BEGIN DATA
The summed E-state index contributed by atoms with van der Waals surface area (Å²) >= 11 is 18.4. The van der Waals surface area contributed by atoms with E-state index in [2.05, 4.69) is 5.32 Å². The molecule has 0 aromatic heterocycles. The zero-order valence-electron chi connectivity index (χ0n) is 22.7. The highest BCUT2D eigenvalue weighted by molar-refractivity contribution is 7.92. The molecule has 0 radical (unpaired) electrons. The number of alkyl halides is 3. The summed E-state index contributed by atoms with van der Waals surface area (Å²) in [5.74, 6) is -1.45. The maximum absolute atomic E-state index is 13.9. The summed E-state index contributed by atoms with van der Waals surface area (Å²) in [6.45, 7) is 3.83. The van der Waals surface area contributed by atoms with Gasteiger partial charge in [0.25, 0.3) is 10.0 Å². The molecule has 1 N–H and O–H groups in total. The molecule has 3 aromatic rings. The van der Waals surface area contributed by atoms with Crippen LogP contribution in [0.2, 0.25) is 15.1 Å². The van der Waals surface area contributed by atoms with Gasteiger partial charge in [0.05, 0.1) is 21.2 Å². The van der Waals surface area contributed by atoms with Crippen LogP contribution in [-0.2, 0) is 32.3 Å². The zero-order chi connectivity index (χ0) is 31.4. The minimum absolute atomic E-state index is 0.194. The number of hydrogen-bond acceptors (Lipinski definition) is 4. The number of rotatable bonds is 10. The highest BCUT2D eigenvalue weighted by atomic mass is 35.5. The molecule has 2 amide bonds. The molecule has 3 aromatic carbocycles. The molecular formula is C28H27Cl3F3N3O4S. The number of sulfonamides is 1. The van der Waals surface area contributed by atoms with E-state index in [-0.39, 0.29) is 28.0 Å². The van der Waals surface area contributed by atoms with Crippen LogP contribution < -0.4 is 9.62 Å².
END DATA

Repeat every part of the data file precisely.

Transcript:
The summed E-state index contributed by atoms with van der Waals surface area (Å²) >= 11 is 18.4. The van der Waals surface area contributed by atoms with E-state index in [2.05, 4.69) is 5.32 Å². The molecule has 0 aromatic heterocycles. The zero-order valence-electron chi connectivity index (χ0n) is 22.7. The highest BCUT2D eigenvalue weighted by molar-refractivity contribution is 7.92. The molecule has 0 radical (unpaired) electrons. The number of alkyl halides is 3. The summed E-state index contributed by atoms with van der Waals surface area (Å²) in [5.74, 6) is -1.45. The maximum absolute atomic E-state index is 13.9. The summed E-state index contributed by atoms with van der Waals surface area (Å²) in [6.45, 7) is 3.83. The van der Waals surface area contributed by atoms with Gasteiger partial charge in [0.25, 0.3) is 10.0 Å². The molecule has 1 N–H and O–H groups in total. The molecule has 3 aromatic rings. The van der Waals surface area contributed by atoms with Crippen LogP contribution in [0.2, 0.25) is 15.1 Å². The van der Waals surface area contributed by atoms with Gasteiger partial charge in [0.05, 0.1) is 21.2 Å². The van der Waals surface area contributed by atoms with Crippen LogP contribution in [-0.2, 0) is 32.3 Å². The zero-order chi connectivity index (χ0) is 31.4. The minimum absolute atomic E-state index is 0.194. The number of hydrogen-bond acceptors (Lipinski definition) is 4. The number of rotatable bonds is 10. The highest BCUT2D eigenvalue weighted by atomic mass is 35.5. The molecule has 2 amide bonds. The molecule has 3 aromatic carbocycles. The molecular formula is C28H27Cl3F3N3O4S. The number of sulfonamides is 1. The van der Waals surface area contributed by atoms with E-state index in [-0.39, 0.29) is 28.0 Å². The van der Waals surface area contributed by atoms with Crippen LogP contribution < -0.4 is 9.62 Å².